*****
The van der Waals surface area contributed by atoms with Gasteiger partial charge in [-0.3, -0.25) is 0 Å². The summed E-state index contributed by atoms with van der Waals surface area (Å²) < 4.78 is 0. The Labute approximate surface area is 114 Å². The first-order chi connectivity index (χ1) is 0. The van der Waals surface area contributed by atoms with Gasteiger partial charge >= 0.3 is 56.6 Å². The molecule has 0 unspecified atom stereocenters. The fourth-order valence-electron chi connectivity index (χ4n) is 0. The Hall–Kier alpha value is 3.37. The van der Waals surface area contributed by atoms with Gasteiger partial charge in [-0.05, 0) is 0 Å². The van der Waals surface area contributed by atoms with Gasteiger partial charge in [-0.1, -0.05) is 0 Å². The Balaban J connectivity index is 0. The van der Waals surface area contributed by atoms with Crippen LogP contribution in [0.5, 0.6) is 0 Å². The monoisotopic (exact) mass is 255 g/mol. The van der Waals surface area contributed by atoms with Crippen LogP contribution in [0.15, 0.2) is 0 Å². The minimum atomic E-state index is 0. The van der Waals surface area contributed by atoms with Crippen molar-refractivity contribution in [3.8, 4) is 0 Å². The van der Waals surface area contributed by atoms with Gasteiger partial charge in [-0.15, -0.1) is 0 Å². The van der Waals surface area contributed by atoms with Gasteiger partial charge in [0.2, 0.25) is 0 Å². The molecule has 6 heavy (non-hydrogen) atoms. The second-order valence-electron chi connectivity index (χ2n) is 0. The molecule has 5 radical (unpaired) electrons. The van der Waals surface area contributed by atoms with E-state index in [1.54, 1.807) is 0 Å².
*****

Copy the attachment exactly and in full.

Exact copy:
The van der Waals surface area contributed by atoms with Gasteiger partial charge in [-0.3, -0.25) is 0 Å². The summed E-state index contributed by atoms with van der Waals surface area (Å²) < 4.78 is 0. The Labute approximate surface area is 114 Å². The first-order chi connectivity index (χ1) is 0. The van der Waals surface area contributed by atoms with Gasteiger partial charge >= 0.3 is 56.6 Å². The molecule has 0 unspecified atom stereocenters. The fourth-order valence-electron chi connectivity index (χ4n) is 0. The Hall–Kier alpha value is 3.37. The van der Waals surface area contributed by atoms with Gasteiger partial charge in [-0.05, 0) is 0 Å². The van der Waals surface area contributed by atoms with Gasteiger partial charge in [-0.1, -0.05) is 0 Å². The Balaban J connectivity index is 0. The van der Waals surface area contributed by atoms with Crippen LogP contribution in [0.5, 0.6) is 0 Å². The monoisotopic (exact) mass is 255 g/mol. The van der Waals surface area contributed by atoms with Crippen LogP contribution in [0.15, 0.2) is 0 Å². The minimum atomic E-state index is 0. The van der Waals surface area contributed by atoms with Crippen molar-refractivity contribution in [3.8, 4) is 0 Å². The van der Waals surface area contributed by atoms with Gasteiger partial charge in [-0.15, -0.1) is 0 Å². The van der Waals surface area contributed by atoms with Gasteiger partial charge in [0.2, 0.25) is 0 Å². The molecule has 6 heavy (non-hydrogen) atoms. The second-order valence-electron chi connectivity index (χ2n) is 0. The molecule has 5 radical (unpaired) electrons. The van der Waals surface area contributed by atoms with E-state index in [1.54, 1.807) is 0 Å².